United States District Court, D. New Jersey
CHICAGO TITLE INS. CO., Plaintiff,
SUBURBAN TITLE & ABSTRACT, INC., et al., Defendants.
WILLIAM J. MARTINI, U.S.D.J.
Chicago Title Insurance Company (“Plaintiff”)
brings this action against Defendants Suburban Title &
Abstract, Inc. (“Suburban”), Jeannet Pavez
(“Pavez”), Richard Renna (“Renna”),
and the Estate of John DiMaria Jr. (“DiMaria” or
the “Estate” and collectively,
“Defendants”) over Defendants' alleged
failure to perform its contractual obligations as to three
real estate transactions. Before the Court is the Estate's
motion to dismiss. There was no oral argument. Fed.R.Civ.P.
78(b). For the reasons below, the Estate's motion is
GRANTED. Plaintiff's Amended Complaint
(the “Complaint”) is DISMISSED WITHOUT
Court accepts as true the factual allegations contained in
the complaint, considers any “document integral to or
explicitly relied upon in the complaint, ” and draws
all reasonable inferences therefrom in favor of the
plaintiff. In re Burlington Coat Factory Sec.
Litig., 114 F.3d 1410, 1426 (3d Cir. 1997) (citations
omitted); see Phillips v. Cty. of Allegheny, 515
F.3d 224, 228 (3d Cir. 2008).
1993, Plaintiff and Suburban entered into a contract (the
“Agreement”) whereby Suburban processed title
insurance applications on Plaintiff's behalf. Am. Compl.
¶¶ 8-9, ECF No. 16 [hereinafter
“Compl.”]. Per the Agreement, Suburban would
indemnify and hold Plaintiff harmless for losses arising from
any improper closing Suburban performed. Id. ¶
10. Examples included a loss or misapplication of customer
funds or documents and a failure to follow escrow or closing
around the same time in 1993, Defendants Renna and DiMaria
executed a personal guaranty (the “Guaranty”).
Id. ¶ 11. Under the Guaranty, Renna and DiMaria
agreed to indemnify Plaintiff for any losses related to
Suburban's performance obligations under the Agreement.
Id. ¶ 12.
action stems from three real estate transactions involving
Plaintiff, Defendants, and AmTrust Bank (the non-party
“Bank”), in which Plaintiff suffered losses. In
each instance, the Bank issued and funded the borrowers'
loans on the condition that each borrower brought a specified
down payment of funds at closing. Id. ¶¶
16, 25, 33. As the settlement agent, before the closing
occurred, Suburban issued the Bank a closing service letter.
Id. ¶¶ 18, 27, 35. The letters indicated
that if Suburban failed to comply with the Bank's closing
instructions or otherwise committed fraud or misapplied
funds, then Plaintiff could be liable for any actual loss the
Bank suffered. Id.
what transpired next, Plaintiff relies entirely on a pleading
filed in a separate civil action that was before this Court.
In the other matter, the Federal Deposit Insurance
Corporation (“FDIC”), acting as the Bank's
Receiver, filed suit against Plaintiff. See FDIC v.
Chicago Title Ins. Co., Civ. No. 15-8400-WJM-MF, ECF No.
1 [hereinafter the “FDIC Action” or “FDIC
Complaint”]. No. adjudication on the merits took place
in the FDIC Action, such as through dispositive motion
practice. Instead, the parties settled and stipulated to
dismissing the action with prejudice. See id., ECF
Nos. 65, 66.
on the FDIC Complaint, Plaintiff alleges Suburban and Pavez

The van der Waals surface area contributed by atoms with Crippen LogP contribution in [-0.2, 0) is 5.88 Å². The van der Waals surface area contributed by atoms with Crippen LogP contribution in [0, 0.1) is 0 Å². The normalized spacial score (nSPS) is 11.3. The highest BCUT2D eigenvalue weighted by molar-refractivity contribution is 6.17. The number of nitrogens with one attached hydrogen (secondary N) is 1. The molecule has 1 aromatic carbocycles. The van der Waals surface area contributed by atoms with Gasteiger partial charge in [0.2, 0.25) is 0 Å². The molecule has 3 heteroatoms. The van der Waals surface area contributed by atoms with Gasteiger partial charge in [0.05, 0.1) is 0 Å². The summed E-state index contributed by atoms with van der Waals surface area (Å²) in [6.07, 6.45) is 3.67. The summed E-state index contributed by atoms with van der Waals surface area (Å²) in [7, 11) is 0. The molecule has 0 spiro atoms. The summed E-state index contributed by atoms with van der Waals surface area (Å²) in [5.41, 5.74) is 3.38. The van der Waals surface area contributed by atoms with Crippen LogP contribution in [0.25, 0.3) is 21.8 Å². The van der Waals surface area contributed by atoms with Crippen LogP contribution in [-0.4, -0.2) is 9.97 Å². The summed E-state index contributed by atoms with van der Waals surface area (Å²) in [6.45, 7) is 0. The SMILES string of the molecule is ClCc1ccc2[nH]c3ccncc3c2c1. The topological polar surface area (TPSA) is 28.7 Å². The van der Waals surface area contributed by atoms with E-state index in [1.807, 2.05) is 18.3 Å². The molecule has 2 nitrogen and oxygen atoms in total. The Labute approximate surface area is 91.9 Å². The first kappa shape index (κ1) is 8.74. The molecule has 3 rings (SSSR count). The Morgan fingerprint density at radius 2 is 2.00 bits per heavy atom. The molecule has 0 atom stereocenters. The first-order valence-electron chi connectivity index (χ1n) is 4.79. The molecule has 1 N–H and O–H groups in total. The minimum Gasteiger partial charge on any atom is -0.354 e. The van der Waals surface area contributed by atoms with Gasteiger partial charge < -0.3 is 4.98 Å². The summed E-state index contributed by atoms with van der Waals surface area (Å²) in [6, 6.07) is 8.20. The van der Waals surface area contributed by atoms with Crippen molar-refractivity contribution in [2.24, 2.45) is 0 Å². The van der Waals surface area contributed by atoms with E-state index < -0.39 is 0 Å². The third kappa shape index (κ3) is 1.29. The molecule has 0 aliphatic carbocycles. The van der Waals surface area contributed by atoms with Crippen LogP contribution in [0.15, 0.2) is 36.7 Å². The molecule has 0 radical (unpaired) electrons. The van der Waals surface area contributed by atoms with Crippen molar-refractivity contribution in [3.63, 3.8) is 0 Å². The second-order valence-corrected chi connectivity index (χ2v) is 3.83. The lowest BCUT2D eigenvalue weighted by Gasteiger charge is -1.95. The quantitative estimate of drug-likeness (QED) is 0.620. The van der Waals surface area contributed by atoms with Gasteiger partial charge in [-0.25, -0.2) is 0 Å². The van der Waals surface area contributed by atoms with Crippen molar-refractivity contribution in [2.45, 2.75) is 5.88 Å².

violated the Bank's closing instructions. Apparently
quoting from the FDIC Complaint without attribution,
Plaintiff claims Suburban and Pavez closed the relevant
transactions even though neither received the required down
payment of funds nor told the Bank about the missing funds.
Compl. ¶¶ 20, 28, 36. Further, Suburban and Pavez
issued falsified and inaccurate Federal Housing and Urban
Development (“HUD”) settlement documents.
Id. ¶¶ 21, 29, 37. Thus, Suburban violated
the Agreement and the Estate's failure to indemnify
Plaintiff under the Guaranty's terms constituted
Estate now moves to dismiss on two grounds: (1) the Court
lacks personal jurisdiction because the Estate is a South
Carolina entity, having never conducted any business in New
Jersey, and (2) the applicable statute of limitations under
South Carolina law makes Plaintiff's claims time-barred.
See Def.'s Br. at 1-4.
opposes, arguing DiMaria's ownership interest in Suburban
permits this Court to exercise jurisdiction over the Estate.
See Pl.'s Mem. of Law in Opp'n
(“Pl.'s Mem.”) 7- 10, ECF 29. Plaintiff next
argues the claims are timely because the causes of action
accrued either when the FDIC filed suit or when Plaintiff
made a loss payment to settle the FDIC Action. Id.
at 11. In reply, the Estate reiterates its original
arguments, adding three additional points. First, there is no
Estate to sue because DiMaria's will was never probated.
Second, even if DiMaria's death created an Estate, the
statute of limitations stills bars Plaintiff's claims.
Third, any shares of Suburban stock DiMaria owned “were
pledges back to Suburban as part of another lawsuit”
and “were never part of any estate . . . .”
See Decl. of Robert J. Greenbaum, Esq. 1-2, ECF No.
a court hearing, a plaintiff bears the burden to make out a
prima facie case establishing personal jurisdiction.
Metcalfe v. Renaissance Marine, Inc., 566 F.3d 324,
330 (3d Cir. 2009). Like in a Rule 12(b)(6) setting, a court
must “accept the plaintiff's allegations as true,
and is to construe disputed facts in favor of the
plaintiff.” Id. (citing Toys
“R” Us, Inc. v. Step Two, S.A., 318 F.3d
446, 457 (3d Cir. 2003)). “A federal court sitting in
New Jersey has jurisdiction over parties to the extent
provided under New Jersey law.” Miller Yacht Sales,
Inc. v. Smith, 384 F.3d 93, 96 (3d Cir. 2004) (citations
omitted). “New Jersey's long-arm statute provides
for jurisdiction coextensive with the due process
requirements of the United States Constitution.”
Miller Yacht Sales, Inc., 384 F.3d at 96 (citing
N.J. Court Rule 4:4-4(c)). That means parties with
“constitutionally sufficient ‘minimum
contacts' with New Jersey are subject to suit
there.” Miller Yacht Sales, Inc., 384 F.3d at
96 (citation omitted).